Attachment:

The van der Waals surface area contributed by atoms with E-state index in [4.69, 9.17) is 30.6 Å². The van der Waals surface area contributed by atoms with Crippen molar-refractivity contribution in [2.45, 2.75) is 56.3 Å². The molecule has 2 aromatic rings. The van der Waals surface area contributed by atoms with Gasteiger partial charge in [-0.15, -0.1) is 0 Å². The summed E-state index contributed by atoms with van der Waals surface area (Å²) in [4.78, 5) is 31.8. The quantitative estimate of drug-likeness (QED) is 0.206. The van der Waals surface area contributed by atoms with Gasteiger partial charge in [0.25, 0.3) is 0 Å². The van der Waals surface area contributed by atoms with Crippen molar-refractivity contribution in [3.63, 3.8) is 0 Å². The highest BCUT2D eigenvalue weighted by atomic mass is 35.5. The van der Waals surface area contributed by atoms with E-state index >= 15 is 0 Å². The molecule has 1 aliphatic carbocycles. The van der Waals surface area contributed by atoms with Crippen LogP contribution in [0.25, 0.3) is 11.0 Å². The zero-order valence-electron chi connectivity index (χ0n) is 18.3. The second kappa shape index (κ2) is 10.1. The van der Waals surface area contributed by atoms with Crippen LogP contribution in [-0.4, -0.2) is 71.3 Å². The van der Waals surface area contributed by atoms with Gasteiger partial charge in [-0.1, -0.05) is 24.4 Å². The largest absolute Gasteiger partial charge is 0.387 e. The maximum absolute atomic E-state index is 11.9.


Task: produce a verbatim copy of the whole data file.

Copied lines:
The van der Waals surface area contributed by atoms with E-state index in [4.69, 9.17) is 30.6 Å². The van der Waals surface area contributed by atoms with Crippen molar-refractivity contribution in [2.45, 2.75) is 56.3 Å². The molecule has 2 aromatic rings. The van der Waals surface area contributed by atoms with Gasteiger partial charge in [-0.15, -0.1) is 0 Å². The summed E-state index contributed by atoms with van der Waals surface area (Å²) in [4.78, 5) is 31.8. The quantitative estimate of drug-likeness (QED) is 0.206. The van der Waals surface area contributed by atoms with Gasteiger partial charge in [0.25, 0.3) is 0 Å². The van der Waals surface area contributed by atoms with Crippen molar-refractivity contribution in [3.63, 3.8) is 0 Å². The highest BCUT2D eigenvalue weighted by atomic mass is 35.5. The van der Waals surface area contributed by atoms with E-state index >= 15 is 0 Å². The molecule has 1 aliphatic carbocycles. The van der Waals surface area contributed by atoms with Crippen LogP contribution in [0.25, 0.3) is 11.0 Å². The zero-order valence-electron chi connectivity index (χ0n) is 18.3. The second kappa shape index (κ2) is 10.1. The van der Waals surface area contributed by atoms with Crippen LogP contribution in [-0.4, -0.2) is 71.3 Å². The van der Waals surface area contributed by atoms with Gasteiger partial charge in [-0.1, -0.05) is 24.4 Å². The largest absolute Gasteiger partial charge is 0.387 e. The maximum absolute atomic E-state index is 11.9.